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Ugandan youth scoops HIV/AIDS award

By Henry Sekanjako, Jeff Andrew Lule

Added 5th March 2018 02:54 PM

The Award is designed to recognise individuals who have shown care, dedication and commitment in their communities as part of the fight against HIV/AIDS

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The Award is designed to recognise individuals who have shown care, dedication and commitment in their communities as part of the fight against HIV/AIDS

PIC: Boova handing over the award to Namakula at her offices in Kampala recently.(Credit: Jeff Andrew Lule) 

RECOGNITION

KAMPALA - A Ugandan female youth has been recognised for exceptionally working towards improving and transforming the lives of people living with HIV in the country.

When she was first told to submit nominations for the Beckman Coulter Cares Award, Evah Namakula was a bit reluctant.

All candidates were supposed to fill an application online required to represent humanitarian values reflective of sustainable work over a period of time. Also, individuals who are considered within their communities as people who have made a difference helping people were eligible.

Namakula said her friend encouraged her to participate, but she first declined.

“I was only surprised when I saw an email indicating that I was the best. I could not believe it. This is a continental award which attracts entries from all African countries and only one person takes it,” she said shortly after receiving the award.

Namakula, 27, was announced the Beckman Coulter Cares Award winner last month, and her award was delivered to her over the weekend at her Ignite international offices in Makerere, Kampala.

The Award is designed to recognise individuals who have shown care, dedication and commitment in their communities as part of the fight against HIV/AIDS.

The award was presented by Beckman Coulter Cares Award’s Samuel Tony Boova, also Director Alliance Development High burden HIV/AIDS Markets. The ceremony attracted youth, family members and the Makerere community.

The award is an initiative of Alliance Development High Burden HIV/AIDS Markets, targeting individuals in Africa, who work tirelessly with exceptional approaches to improve the lives of others, especially those living with HIV/AIDS in rural communities.

They look at the methods one uses and their impact to the community.

Who is Namakula?

Namakula, who is now pursuing a Master’s degree in global health at Manchester University, started her own organisation called Ignite International in 2016.

She also works as a global youth Ambassador for Reach out Integrity Africa and a participant and engagement committee chairperson of Young African Leaders Initiative (YALI).

YALI is an initiative that was started in 2010 by President Barack Obama to empower African youth into powerful leaders.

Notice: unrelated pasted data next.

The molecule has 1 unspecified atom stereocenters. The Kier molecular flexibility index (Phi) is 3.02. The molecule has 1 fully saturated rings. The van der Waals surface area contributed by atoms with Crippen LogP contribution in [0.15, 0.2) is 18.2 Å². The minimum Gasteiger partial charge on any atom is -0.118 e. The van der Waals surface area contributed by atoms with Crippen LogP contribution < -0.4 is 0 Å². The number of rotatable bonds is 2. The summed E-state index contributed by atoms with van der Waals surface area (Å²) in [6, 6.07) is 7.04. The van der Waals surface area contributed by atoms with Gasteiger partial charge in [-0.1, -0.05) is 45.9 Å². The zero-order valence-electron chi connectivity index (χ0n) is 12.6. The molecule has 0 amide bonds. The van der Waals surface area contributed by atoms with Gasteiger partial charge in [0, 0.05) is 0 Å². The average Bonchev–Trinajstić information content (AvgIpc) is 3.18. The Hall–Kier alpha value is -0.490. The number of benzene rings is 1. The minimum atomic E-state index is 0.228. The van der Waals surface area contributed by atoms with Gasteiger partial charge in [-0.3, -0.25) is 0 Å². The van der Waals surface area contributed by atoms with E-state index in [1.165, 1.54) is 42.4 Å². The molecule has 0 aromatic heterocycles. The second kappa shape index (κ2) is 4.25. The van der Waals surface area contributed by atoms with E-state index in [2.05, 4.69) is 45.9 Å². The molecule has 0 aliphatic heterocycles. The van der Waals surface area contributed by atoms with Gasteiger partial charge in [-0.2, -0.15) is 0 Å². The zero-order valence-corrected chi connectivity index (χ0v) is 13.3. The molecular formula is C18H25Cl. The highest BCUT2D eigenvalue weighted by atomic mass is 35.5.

Namakula did a certificate in biomedical laboratory at Nsambya Hospital, and a bachelor’s degree from the International Health Sciences University (IHSU). She went to Kitebi Primary School and Ndeeba Junior School, and later joined Makindye Secondary and Lowel Girls for her secondary education.

Namakula beat candidates from over 40 countries

How she started

While at the University, Namakula started Public Health Ambassadors Uganda (PHAU) with her friends. The organisation worked on several community projects through condom distribution, HIV/AIDS testing and counselling, cervical cancer screening and safe male circumcision.

She later quit to start Ignite International in 2016.

Namakula also volunteered at Nsambya Hospitals and other organisations working with people with HIV/AIDS. This helped her gain experience and exposure to start Ignite International in 2016, with a new approach.

Through her organisation, Namakula empowers people living with HIV/AIDS with vocational skills such as metal fabrication, carpentry and weaving. This is meant to help them live a better life.

“I encouraged people living with HIV/AIDS to form small groups of five to encourage each other take their medicine. Every day, one person in the group is responsible to remind everyone to take their drugs and every month to remind them to pick drugs from health centres. It has worked wonders,” Namakula said.

She also uses sports and cultural events through outreach programmes in different parts of the country to end discrimination of people with HIV in communities.

Why she won

Boova described Namakula as an exceptional candidate for the award.

“She beat candidates from over 40 countries to get shortlisted as one of the finalists. She has accomplished a lot at her age. She exceeded our expectations from what we thought,” he noted.

Boova explained that the Beckman Coulter Cares Award independent committee was impressed by Namakula’s extra ordinary works in helping HIV/AIDs vulnerable communities in different rural areas of Uganda.

Catherine Namanyi, Namakula’s mother, described her daughter as a determined young lady.

“I am so grateful for my daughter’s achievement. Namakula is a go getter; she can never rest before achieving what she wants,” Namanyi said.

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